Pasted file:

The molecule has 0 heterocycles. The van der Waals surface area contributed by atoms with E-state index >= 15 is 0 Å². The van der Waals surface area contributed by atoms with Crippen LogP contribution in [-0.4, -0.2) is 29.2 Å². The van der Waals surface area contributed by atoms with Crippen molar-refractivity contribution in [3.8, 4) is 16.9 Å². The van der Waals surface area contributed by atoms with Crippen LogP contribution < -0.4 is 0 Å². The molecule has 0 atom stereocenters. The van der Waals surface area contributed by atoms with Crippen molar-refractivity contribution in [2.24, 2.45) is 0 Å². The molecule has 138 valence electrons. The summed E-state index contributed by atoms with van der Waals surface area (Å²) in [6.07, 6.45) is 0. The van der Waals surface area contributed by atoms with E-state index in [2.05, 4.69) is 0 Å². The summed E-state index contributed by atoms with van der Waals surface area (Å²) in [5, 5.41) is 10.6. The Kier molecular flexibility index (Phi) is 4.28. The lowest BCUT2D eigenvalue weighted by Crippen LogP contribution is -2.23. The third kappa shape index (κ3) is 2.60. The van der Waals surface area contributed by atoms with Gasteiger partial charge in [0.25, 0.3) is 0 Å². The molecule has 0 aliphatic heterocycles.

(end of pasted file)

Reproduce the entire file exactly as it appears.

The molecule has 0 heterocycles. The van der Waals surface area contributed by atoms with E-state index >= 15 is 0 Å². The van der Waals surface area contributed by atoms with Crippen LogP contribution in [-0.4, -0.2) is 29.2 Å². The van der Waals surface area contributed by atoms with Crippen molar-refractivity contribution in [3.8, 4) is 16.9 Å². The van der Waals surface area contributed by atoms with Crippen LogP contribution < -0.4 is 0 Å². The molecule has 0 atom stereocenters. The van der Waals surface area contributed by atoms with Crippen molar-refractivity contribution in [2.24, 2.45) is 0 Å². The molecule has 138 valence electrons. The summed E-state index contributed by atoms with van der Waals surface area (Å²) in [6.07, 6.45) is 0. The van der Waals surface area contributed by atoms with E-state index in [2.05, 4.69) is 0 Å². The summed E-state index contributed by atoms with van der Waals surface area (Å²) in [5, 5.41) is 10.6. The Kier molecular flexibility index (Phi) is 4.28. The lowest BCUT2D eigenvalue weighted by Crippen LogP contribution is -2.23. The third kappa shape index (κ3) is 2.60. The van der Waals surface area contributed by atoms with Gasteiger partial charge in [0.25, 0.3) is 0 Å². The molecule has 0 aliphatic heterocycles.